How to Stock a Vegan or Vegetarian Kitchen

Cooking at home is easier when your kitchen is already stocked with the right ingredients.
By: Janel Ovrut Funk
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Photo by: Евгения Болюх

Евгения Болюх

Perhaps you've seen this quote floating around on Facebook or Pinterest boards: "If you keep good food in your fridge, you will eat good food." –Erick McAdams.

I couldn't agree more. I always say a healthy diet starts in the grocery store, where you get to choose the foods that will feed you and your family. If you don't have nutritious foods that can be combined to make a well-balanced meal, you may find it easier to order pizza delivery or grab takeout on the way home from work. Having a well-stocked kitchen means you can get creative in the kitchen, even if you haven't been to the grocery store recently. Here are my kitchen staples to help you get started:

Whole grains: I love that lesser-known whole grains are gaining popularity, like farro, buckwheat, bulgur, wheat berries and quinoa (which is technically a seed, but fits within the whole grain category). If you can boil water for rice or pasta, you can successfully make any of these whole grains, which adds a new taste and texture to basic dishes. If there's a new-to-me whole grain I want to try, I typically head to a health food store's bulk bin aisle so I can sample a little bit before deciding if it's a staple I want to keep in my kitchen. Buying a small amount from the bulk bins is usually less expensive than purchasing a large bag or box of something.

Canned or dry beans: I'll admit I rely on BPA-free canned beans (like Eden Organic) over dry beans, since you can't beat their convenience and cost. And to reduce some of that added sodium, I make sure to thoroughly rinse off all canned beans before eating. If I forgot to pick up tofu or tempeh for the protein part of a meal, I know I always have a can of beans that can be added to a recipe instantly for a protein punch. Or, a quick blend of canned chickpeas or cannellini beans with lemon juice and tahini results in fresh homemade hummus.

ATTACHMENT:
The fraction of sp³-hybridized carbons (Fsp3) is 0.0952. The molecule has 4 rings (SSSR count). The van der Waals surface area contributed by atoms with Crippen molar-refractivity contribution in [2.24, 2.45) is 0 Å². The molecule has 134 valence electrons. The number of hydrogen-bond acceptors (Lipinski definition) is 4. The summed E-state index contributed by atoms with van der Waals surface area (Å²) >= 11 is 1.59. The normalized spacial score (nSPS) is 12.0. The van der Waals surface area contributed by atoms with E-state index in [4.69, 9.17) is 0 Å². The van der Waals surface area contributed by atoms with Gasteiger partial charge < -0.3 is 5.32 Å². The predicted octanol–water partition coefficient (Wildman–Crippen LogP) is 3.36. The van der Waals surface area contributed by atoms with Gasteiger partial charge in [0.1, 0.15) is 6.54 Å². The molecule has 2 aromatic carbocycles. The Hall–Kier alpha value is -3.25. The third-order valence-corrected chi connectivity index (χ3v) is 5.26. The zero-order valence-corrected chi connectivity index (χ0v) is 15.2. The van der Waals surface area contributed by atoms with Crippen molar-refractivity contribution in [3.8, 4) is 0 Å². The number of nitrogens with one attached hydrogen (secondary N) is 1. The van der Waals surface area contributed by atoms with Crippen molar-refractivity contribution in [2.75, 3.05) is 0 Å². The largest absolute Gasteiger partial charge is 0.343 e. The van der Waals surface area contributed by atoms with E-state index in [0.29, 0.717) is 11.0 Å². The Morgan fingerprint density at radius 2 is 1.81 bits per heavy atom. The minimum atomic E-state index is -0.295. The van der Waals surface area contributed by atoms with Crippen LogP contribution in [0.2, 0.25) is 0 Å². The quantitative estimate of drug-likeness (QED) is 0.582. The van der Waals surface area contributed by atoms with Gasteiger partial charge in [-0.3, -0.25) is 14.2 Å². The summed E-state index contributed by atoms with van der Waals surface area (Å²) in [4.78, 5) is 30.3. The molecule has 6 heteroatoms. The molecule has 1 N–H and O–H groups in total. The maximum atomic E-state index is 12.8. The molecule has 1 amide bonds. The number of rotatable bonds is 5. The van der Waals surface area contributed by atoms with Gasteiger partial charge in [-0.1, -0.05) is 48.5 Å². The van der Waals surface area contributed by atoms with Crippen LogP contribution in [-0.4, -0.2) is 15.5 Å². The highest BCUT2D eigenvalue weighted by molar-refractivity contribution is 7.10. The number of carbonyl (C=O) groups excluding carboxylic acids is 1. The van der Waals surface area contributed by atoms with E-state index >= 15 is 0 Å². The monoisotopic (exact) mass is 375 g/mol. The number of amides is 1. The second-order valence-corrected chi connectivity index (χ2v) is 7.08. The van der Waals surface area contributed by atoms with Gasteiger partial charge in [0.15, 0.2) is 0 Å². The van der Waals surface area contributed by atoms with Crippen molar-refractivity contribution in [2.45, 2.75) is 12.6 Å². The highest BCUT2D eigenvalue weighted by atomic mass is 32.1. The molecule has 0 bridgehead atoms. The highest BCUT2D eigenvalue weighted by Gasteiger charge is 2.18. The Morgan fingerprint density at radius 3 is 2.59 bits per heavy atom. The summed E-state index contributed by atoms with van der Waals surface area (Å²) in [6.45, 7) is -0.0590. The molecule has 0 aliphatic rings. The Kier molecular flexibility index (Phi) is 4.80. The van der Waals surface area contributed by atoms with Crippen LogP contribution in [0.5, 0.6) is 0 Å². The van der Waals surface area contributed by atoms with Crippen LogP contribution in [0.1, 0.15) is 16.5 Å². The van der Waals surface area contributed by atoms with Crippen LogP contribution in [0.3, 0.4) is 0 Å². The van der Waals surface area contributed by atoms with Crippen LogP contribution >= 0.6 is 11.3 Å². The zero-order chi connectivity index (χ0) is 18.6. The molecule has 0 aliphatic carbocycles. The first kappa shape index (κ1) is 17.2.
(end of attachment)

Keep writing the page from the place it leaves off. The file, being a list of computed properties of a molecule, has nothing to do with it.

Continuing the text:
Frozen produce: What’s more convenient than produce that has already been peeled, cut, washed and cooked? I keep several bags of frozen berries, mixed veggies, peas and peeled bananas in my freezer at all times, and typically use them at the end of the week when I always seem to run out of fresh produce. Frozen veggies can be added to a soup or stir fry, while frozen berries are great mixed into oatmeal or blended into a smoothie. With frozen veggies, canned beans and whole grains in your kitchen, you'll always be able to whip up a balanced meal in a pinch.

Condiments, oils, herbs and spices: I'm a bit of a condiment and spice junkie and have a fridge lined with a wide variety of mustards, hot sauces, and marinades, and an entire cabinet of herbs and spices. But making your own sauces and dressings from scratch is simple, as long as you have the basics on hand. Make sure your kitchen is stocked with a variety of oils (I love olive and coconut oil), spices, herbs, garlic, and vinegars. These can add a variety of flavors to an otherwise bland dish. Some of my favorites include pear vinegar to make a fruity dressing, and truffle oil, which is amazing drizzled over popcorn.

Other: This category is the most fun, because it lends to the most creativity for me in the kitchen. When I have a random can of coconut milk lying around, I’ll Google curry recipes. Or when I have a massive bag of quinoa flour I bought on a whim, I’ll figure out how to make quinoa pita. A variety of flours, canned pumpkin, dried fruit, vegetable stock, and mixed nuts may help spark your culinary creativity too.

TELL US: What kitchen staples can’t you live without?

Janel Funk, MS RD LDN, loves experimenting with vegetarian and vegan cooking. Read her food blog, Eat Well with Janel, and follow her on Twitter @DietitianJanel. Catch up on her previous posts here.

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